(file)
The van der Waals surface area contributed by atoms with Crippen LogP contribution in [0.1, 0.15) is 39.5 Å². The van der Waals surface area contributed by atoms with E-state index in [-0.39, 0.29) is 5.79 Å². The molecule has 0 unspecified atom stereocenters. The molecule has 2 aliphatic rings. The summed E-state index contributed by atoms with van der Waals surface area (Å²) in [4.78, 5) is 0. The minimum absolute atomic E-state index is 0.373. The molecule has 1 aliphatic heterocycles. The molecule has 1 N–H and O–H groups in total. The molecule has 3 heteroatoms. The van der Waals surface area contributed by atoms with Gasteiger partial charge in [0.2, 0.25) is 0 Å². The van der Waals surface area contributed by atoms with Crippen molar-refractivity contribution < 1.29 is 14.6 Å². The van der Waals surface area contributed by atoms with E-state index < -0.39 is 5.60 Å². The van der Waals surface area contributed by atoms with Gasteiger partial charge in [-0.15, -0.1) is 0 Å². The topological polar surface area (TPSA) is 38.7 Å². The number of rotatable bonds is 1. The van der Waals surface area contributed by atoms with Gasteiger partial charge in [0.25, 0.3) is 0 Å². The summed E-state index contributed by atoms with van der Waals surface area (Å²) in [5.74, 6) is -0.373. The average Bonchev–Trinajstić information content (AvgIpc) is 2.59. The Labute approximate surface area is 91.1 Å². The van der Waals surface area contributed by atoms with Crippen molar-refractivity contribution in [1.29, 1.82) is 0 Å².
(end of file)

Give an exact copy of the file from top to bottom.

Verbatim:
The van der Waals surface area contributed by atoms with Crippen LogP contribution in [0.1, 0.15) is 39.5 Å². The van der Waals surface area contributed by atoms with E-state index in [-0.39, 0.29) is 5.79 Å². The molecule has 0 unspecified atom stereocenters. The molecule has 2 aliphatic rings. The summed E-state index contributed by atoms with van der Waals surface area (Å²) in [4.78, 5) is 0. The minimum absolute atomic E-state index is 0.373. The molecule has 1 aliphatic heterocycles. The molecule has 1 N–H and O–H groups in total. The molecule has 3 heteroatoms. The van der Waals surface area contributed by atoms with Gasteiger partial charge in [0.2, 0.25) is 0 Å². The van der Waals surface area contributed by atoms with Crippen molar-refractivity contribution < 1.29 is 14.6 Å². The van der Waals surface area contributed by atoms with E-state index < -0.39 is 5.60 Å². The van der Waals surface area contributed by atoms with Gasteiger partial charge in [-0.15, -0.1) is 0 Å². The topological polar surface area (TPSA) is 38.7 Å². The number of rotatable bonds is 1. The van der Waals surface area contributed by atoms with Gasteiger partial charge in [0.25, 0.3) is 0 Å². The summed E-state index contributed by atoms with van der Waals surface area (Å²) in [5.74, 6) is -0.373. The average Bonchev–Trinajstić information content (AvgIpc) is 2.59. The Labute approximate surface area is 91.1 Å². The van der Waals surface area contributed by atoms with Crippen molar-refractivity contribution in [1.29, 1.82) is 0 Å².